The Las Vegas casino mogul and Republican donor Sheldon Adelson died at the age of 87

American casino mogul Sheldon Adelson, who built lavish gambling palaces that made him one of the richest men in the world and who became a strong supporter of US President Donald Trump and Israeli Prime Minister Benjamin Netanyahu, has died at the age of 87.

Adelson, who ran the world’s largest casino company, Las Vegas Sands, died Monday night of complications from treatment for non-Hodgkin lymphoma, Las Vegas Sands said in a statement on Tuesday.

“In Las Vegas, Macau and Singapore, Mr. Adelson’s vision for integrated resorts transformed the industry, changed the way the company he founded, and redefined tourism in each of those markets,” the company said. “His impact on the industry will last forever.”

Adelson, a combative, self-made man who grew up in a poor Jewish immigrant family in Boston, founded hotels and casinos in Las Vegas, Macau, and Singapore.

Impressive figure

His wealth made him a formidable figure in US politics as he funded Republicans, including president-turned businessman Trump, and fought against Democrats. He was also a prominent supporter of Israel.

“He was an American patriot, a generous charitable benefactor and a strong supporter of Israel,” former President George W. Bush said in a statement.

Adelson and his Israel-born doctor Miriam donated more than $ 123 million to Republican and Conservative causes in the 2018 US mid-term congressional election, according to the Center for Responsive Politics, which tracks political spending – more than any other.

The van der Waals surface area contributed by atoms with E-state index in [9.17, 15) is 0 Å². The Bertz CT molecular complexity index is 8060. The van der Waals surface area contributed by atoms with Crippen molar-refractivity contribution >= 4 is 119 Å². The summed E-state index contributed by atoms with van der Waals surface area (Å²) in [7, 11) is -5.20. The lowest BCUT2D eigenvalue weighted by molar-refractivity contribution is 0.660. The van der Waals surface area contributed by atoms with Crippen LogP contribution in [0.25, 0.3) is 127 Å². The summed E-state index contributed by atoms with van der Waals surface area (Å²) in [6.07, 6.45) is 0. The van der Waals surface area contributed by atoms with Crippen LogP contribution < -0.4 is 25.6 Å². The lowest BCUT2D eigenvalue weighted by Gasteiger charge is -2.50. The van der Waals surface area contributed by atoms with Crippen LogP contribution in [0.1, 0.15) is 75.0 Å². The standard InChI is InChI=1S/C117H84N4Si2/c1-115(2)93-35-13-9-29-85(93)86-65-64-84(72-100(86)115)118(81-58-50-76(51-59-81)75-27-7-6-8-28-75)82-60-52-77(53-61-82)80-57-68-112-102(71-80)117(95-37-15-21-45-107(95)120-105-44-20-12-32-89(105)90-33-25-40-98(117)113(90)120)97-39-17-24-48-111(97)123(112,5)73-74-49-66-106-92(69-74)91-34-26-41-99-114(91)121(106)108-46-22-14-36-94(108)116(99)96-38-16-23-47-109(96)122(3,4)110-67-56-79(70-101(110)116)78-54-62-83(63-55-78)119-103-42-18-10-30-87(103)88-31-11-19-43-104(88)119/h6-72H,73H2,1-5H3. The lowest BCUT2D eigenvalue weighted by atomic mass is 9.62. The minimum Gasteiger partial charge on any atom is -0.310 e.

Dr. Miriam Adelson speaks to her husband during a speech given by US Vice President Mike Pence in Las Vegas in 2017. (Ethan Miller / Getty Images)

The Adelsons were successful supporters of Trump’s 2016 presidential bid, spending $ 20 million on the campaign and then $ 5 million more on his inauguration. The casino magnate was in regular contact with Trump upon assuming office and saw some of his cherished goals regarding Israel come to fruition, including moving the U.S. embassy to Jerusalem in a break with decades of American politics. Adelson attended the embassy inauguration ceremony in May 2018.

Rich in the example of the Venetian casino

A college dropout and the son of a taxi driver, Adelson was short and stocky, had thinning red hair, and in later years used a scooter because of an illness that made walking difficult. But its looks contradicted its clout and drive.

“I know that a lot of people think that people like me succeed when they step on the broken backs of employees and other people, but they don’t understand that we too have philosophies and ideals that we adhere to very carefully.” he said at an event in Las Vegas in 2008, according to New York magazine.

Adelson participates in a 2016 presidential debate between Democratic presidential candidate Hillary Clinton and Republican presidential candidate Donald Trump in Hempstead, NY. (Win McNamee / Getty Images)

His empire in the United States, Macau and Singapore was exemplified by the Venetian resort casino in Las Vegas, which featured replicas of landmarks from Venice, Italy, such as canals, the Rialto Bridge and the bell tower of St. Mark’s Church. He filled his gambling centers with trendy restaurants and shops, turning them into luxury destinations for business travelers and tourists alike.

In November 2018, Trump awarded Adelson’s wife the highest civilian honor in the United States, the Presidential Medal of Freedom, a move that critics criticized as a “thank you” from the President for the couple’s financial support. During the White House ceremony, Trump greeted the Adelsons for protecting the “sacred inheritance of the Jewish faith”, placed the medal around their neck and kissed them on both cheeks.

Close friend of Netanyahu